23 January 2024

How I became Queen of the Damned Ducks

| Kim Treasure
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Two ducklings in the author's lap.

What’s up Mother Dukka? Photo: Kim Treasure.

If you’ve followed my journey at all, you’ll know as a hobby farmer I make a pretty good brain surgeon.

My goats don’t respect fences, my alpacas don’t chase foxes, the hens barely lay and the horse thinks she runs the place – and, just quietly, she probably does.

So when some natural predator decided a couple of $20-a-head Pekin ducks would make a great snack, I was despondent but not surprised.

Ever the optimist, I whacked three duck eggs under a bantam and, Bob’s your uncle, 28-odd days later I had three small ducklings to keep the dream alive. Unbelievable! Never before have I had a 100 per cent success rate. And what’s more they thrived – although I hold grave suspicions two of the three are drakes who will grow up to simply eat, rape and pillage my garden.

Still, it was something.

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Then my remaining duck went clucky in – wait for it – her actual pen. Anyone who has free range poultry will grasp the significance of this. Usually, no matter how beautifully you prepare their nesting boxes and fluff their straw, ducks and chooks will make their nests under some prickly shrub, in the bush, or inside the lawnmower catcher – anywhere you can’t find them but a fox can.

This duck was not only smart, she was feisty. Again, if you haven’t come face-to-face with the fury of a mother duck you probably don’t understand how a small hissing, pecking bundle of feathers can strike fear. Doesn’t matter, just let her be – how likely is it that anything will hatch?

After about a month, the peeping began. I was ecstatic. Actual ducklings, but how many? Days passed before mother duck was confident to leave the nest, followed by a brood of nine tiny yellow ducklings. All that was left in the nest were two unhatched eggs.

Seemed a pity to leave them, so I popped them under a heat lamp and, sure enough, 24 hours later, cheeping started coming from one of the eggs. As it grew louder and louder, small cracks began to show. I’ve never seen a duckling hatch in real time, so I whacked it into an egg cup and started videoing (yes, my kids have pointed out the irony of using an egg cup but there you go).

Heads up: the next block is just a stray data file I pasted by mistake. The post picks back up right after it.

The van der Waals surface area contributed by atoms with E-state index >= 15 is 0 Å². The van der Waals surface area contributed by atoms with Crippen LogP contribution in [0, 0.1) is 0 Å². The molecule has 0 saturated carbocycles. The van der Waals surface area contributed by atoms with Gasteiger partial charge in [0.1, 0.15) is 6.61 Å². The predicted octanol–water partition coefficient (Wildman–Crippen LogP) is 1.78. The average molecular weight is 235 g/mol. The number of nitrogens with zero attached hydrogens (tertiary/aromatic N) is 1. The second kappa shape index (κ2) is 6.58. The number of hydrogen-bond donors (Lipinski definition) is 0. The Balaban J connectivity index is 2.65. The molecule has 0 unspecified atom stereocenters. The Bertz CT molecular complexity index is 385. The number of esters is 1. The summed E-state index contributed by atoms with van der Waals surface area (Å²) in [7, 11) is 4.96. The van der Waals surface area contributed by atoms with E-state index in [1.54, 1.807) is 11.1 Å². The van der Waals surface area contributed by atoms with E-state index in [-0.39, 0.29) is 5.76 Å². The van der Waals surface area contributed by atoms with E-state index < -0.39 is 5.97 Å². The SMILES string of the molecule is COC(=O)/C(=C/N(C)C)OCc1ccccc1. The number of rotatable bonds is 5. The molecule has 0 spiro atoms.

Five minutes later Peck burst into the world and, after a few wobbly moments, got to his feet and started doing what ducks do – eat.

Okay, 10 new ducklings – you’d think I’d be happy with that but no. That one remaining egg stubbornly refused to hatch. I became obsessed, googling madly to figure out what to do next. Was the humidity wrong, was the egg too cold, too warm, too anything? Was it just rotten, a ticking timebomb waiting to explode? Then I heard the first small weak peeps.

The countdown was on. Chicks start peeping once they have broken through an inner sac and are breathing air caught in a small pocket inside the egg. There is only enough air for a limited number of hours. It was a race against the clock and I’m not a very patient person.

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I lasted 10 hours – then decided to help get that damn duckling out. Carefully candling the egg first to make sure I broke in through the airhole, operation evacuate duckling began. The peeps were getting weaker and weaker, so time was running out.

It’s not like peeling a boiled egg – there are too many delicate bits just below the surface – so the process was painstaking and not a little messy. Finally, Cheep was out but he wasn’t looking great. He was weak, unable to stand or hold his head up. Warm on a heat pad and under a light, he didn’t look likely to make it through the night.

Of course, he did, and what followed was a week of broken nights, getting up to hold his head so he could drink, offering tiny tidbits to tempt his appetite, buying a feather duster to act as his mum. I fashioned tiny leg splints to get him on his feet, a tiny neck brace to hold his head up. He got the sort of nursing care usually reserved for presidents and kings.

Not only did he live, he thrived. He and Peck smash through so much food they are at least twice the size of their older siblings. After having these two, I don’t think much force-feeding would be required to make foie gras.

Of course, that will never happen, Peck and Cheep are now part of a band of 15 ducks – all of which have decided to camp on my back deck rather than the dam, and all of which produce their weight in duck shit each day. They quack incessantly for food and follow my every movement.

For my sins, it seems I will now forever be Queen of the Damned Ducks.

Original Article published by Kim Treasure on About Regional.

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